A mentally ill San Mateo man pled guilty yesterday to charges of evading an officer and assault with a deadly weapon, after he stole a police vehicle and led the San Mateo Police Department on a high speed chase down El Camino Real last November.

The defendant, Enoch Gonzales, 26, was released yesterday on punishment for time served, after remaining in the county jail since Nov. 23 of last year.

He previously pled not guilty by reason of insanity.

Gonzales, who has a history of drug use and mental illness, got in an argument with his friends about their dog on Beresford Court. Gonzales took the dog from their backyard for a walk without notifying his friends, who confronted him in front of their house, according to police reports.

An argument ensued and Gonzales grabbed the necklaces from the neck of one of his friends.

An officer arrived on the scene and tried to intervene, and Gonzales jumped in the police car and drove away.

A second officer pursued Gonzales along El Camino to San Carlos before Gonzales made a u-turn and the officer broadsided the police vehicle and forced Gonzales to a stop.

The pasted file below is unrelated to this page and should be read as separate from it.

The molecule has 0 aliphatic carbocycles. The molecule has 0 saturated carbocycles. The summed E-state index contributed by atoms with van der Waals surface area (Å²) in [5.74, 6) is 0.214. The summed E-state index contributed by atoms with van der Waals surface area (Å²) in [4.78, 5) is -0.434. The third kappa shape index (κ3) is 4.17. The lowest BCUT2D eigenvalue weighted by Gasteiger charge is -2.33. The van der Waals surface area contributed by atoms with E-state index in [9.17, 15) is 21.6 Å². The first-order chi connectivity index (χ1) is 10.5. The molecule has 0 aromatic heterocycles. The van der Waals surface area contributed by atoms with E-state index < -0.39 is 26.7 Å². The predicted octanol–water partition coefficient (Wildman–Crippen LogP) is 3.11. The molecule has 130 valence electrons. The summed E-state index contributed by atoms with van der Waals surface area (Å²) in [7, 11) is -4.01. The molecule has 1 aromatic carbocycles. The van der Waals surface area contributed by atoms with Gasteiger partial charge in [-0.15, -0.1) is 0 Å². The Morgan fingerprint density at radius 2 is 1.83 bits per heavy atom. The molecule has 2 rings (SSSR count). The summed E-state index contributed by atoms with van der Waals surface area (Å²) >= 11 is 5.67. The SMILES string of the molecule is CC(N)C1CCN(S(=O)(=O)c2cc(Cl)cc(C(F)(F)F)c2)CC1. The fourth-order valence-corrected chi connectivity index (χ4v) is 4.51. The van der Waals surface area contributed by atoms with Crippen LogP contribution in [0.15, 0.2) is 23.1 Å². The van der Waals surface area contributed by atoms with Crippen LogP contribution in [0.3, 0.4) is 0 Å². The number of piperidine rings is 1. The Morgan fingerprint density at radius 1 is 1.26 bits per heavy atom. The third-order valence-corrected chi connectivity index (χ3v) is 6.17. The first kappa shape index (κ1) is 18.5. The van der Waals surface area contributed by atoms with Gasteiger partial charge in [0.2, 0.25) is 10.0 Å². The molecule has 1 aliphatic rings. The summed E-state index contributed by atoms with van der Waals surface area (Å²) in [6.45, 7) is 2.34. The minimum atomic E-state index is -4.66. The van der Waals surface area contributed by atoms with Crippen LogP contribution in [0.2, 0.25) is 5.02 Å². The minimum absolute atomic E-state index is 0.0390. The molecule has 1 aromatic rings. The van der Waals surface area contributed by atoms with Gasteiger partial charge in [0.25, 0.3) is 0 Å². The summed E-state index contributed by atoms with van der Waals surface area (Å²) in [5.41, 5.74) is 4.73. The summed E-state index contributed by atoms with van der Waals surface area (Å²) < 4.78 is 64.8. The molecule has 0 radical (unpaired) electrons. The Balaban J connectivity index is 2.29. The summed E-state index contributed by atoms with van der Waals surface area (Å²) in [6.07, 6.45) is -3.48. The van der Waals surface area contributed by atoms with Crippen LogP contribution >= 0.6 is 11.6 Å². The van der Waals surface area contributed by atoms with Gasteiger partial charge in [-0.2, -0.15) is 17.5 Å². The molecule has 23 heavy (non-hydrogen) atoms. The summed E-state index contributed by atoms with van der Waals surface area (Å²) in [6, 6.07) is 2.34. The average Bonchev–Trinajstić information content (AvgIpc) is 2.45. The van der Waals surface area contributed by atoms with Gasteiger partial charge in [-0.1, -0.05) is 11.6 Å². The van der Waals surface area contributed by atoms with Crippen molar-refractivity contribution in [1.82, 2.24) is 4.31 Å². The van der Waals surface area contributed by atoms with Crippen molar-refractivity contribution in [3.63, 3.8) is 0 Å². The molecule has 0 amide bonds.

Another police car blocked Gonzales to the front, and Gonzales rammed into the second police vehicle.

The officers arrested Gonzales and took him into custody, according to police reports.

"It was fortunate that no one got hurt here. The officer had some minor injuries, but it could have been worse," said Sgt. Hugh Wilkins of the San Mateo Police Department.

Wilkins said this was the first time a police vehicle has been stolen in his twenty years at the department.

The police department said Gonzales had alcohol in his system. Gonzales said he had done drugs that day, although that claim was later found to be untrue, according to Geoff Carr, Gonzales's defense attorney.

Gonzales has been in and out of mental institutions and on medications for having paranoid responses, delusions, and hearing voices, according to Carr.

He has held odd jobs, but has been largely unable to work since he was 21-years old. Carr said he is asking for psychiatric counseling as a condition of his release. "With people like this we have to take a paternal view," Carr said. "We like to see him not just get punished but get better."

Carr said he has seen Gonzales improve a lot in the past year, since he was on psychotropic medication and received psychiatric treatment in Santa Clara during his time in jail.

Gonzales is expected to return to his family in Stockton.

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